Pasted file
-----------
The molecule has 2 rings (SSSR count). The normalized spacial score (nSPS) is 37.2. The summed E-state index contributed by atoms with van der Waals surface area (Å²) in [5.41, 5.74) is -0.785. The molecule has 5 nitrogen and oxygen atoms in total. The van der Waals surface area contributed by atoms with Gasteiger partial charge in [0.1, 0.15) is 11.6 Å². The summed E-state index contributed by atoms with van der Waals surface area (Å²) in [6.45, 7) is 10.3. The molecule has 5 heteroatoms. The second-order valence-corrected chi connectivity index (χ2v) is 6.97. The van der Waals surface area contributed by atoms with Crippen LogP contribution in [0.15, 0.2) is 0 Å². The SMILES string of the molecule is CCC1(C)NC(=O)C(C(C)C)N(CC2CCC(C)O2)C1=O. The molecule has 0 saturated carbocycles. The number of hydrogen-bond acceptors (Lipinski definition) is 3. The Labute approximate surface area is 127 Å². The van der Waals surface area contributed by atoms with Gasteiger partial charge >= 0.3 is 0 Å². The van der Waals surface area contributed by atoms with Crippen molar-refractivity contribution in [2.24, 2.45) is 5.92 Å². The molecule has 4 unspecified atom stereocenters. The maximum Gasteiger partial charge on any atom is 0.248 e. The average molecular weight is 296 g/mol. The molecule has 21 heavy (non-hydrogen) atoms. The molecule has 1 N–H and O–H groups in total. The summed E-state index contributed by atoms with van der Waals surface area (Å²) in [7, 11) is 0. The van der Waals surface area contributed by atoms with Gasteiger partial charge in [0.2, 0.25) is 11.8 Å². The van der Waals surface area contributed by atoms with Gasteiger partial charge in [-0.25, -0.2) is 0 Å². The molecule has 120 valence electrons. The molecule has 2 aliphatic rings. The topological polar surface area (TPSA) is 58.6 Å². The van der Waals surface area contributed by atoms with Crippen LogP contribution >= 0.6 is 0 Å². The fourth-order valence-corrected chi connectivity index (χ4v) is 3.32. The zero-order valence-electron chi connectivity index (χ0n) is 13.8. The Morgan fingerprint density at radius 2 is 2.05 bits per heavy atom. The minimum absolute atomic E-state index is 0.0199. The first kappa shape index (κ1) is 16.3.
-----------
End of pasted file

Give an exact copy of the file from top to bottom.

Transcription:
The molecule has 2 rings (SSSR count). The normalized spacial score (nSPS) is 37.2. The summed E-state index contributed by atoms with van der Waals surface area (Å²) in [5.41, 5.74) is -0.785. The molecule has 5 nitrogen and oxygen atoms in total. The van der Waals surface area contributed by atoms with Gasteiger partial charge in [0.1, 0.15) is 11.6 Å². The summed E-state index contributed by atoms with van der Waals surface area (Å²) in [6.45, 7) is 10.3. The molecule has 5 heteroatoms. The second-order valence-corrected chi connectivity index (χ2v) is 6.97. The van der Waals surface area contributed by atoms with Crippen LogP contribution in [0.15, 0.2) is 0 Å². The SMILES string of the molecule is CCC1(C)NC(=O)C(C(C)C)N(CC2CCC(C)O2)C1=O. The molecule has 0 saturated carbocycles. The number of hydrogen-bond acceptors (Lipinski definition) is 3. The Labute approximate surface area is 127 Å². The van der Waals surface area contributed by atoms with Gasteiger partial charge >= 0.3 is 0 Å². The van der Waals surface area contributed by atoms with Crippen molar-refractivity contribution in [2.24, 2.45) is 5.92 Å². The molecule has 4 unspecified atom stereocenters. The maximum Gasteiger partial charge on any atom is 0.248 e. The average molecular weight is 296 g/mol. The molecule has 21 heavy (non-hydrogen) atoms. The molecule has 1 N–H and O–H groups in total. The summed E-state index contributed by atoms with van der Waals surface area (Å²) in [7, 11) is 0. The van der Waals surface area contributed by atoms with Gasteiger partial charge in [0.2, 0.25) is 11.8 Å². The van der Waals surface area contributed by atoms with Gasteiger partial charge in [-0.25, -0.2) is 0 Å². The molecule has 120 valence electrons. The molecule has 2 aliphatic rings. The topological polar surface area (TPSA) is 58.6 Å². The van der Waals surface area contributed by atoms with Crippen LogP contribution >= 0.6 is 0 Å². The fourth-order valence-corrected chi connectivity index (χ4v) is 3.32. The zero-order valence-electron chi connectivity index (χ0n) is 13.8. The Morgan fingerprint density at radius 2 is 2.05 bits per heavy atom. The minimum absolute atomic E-state index is 0.0199. The first kappa shape index (κ1) is 16.3.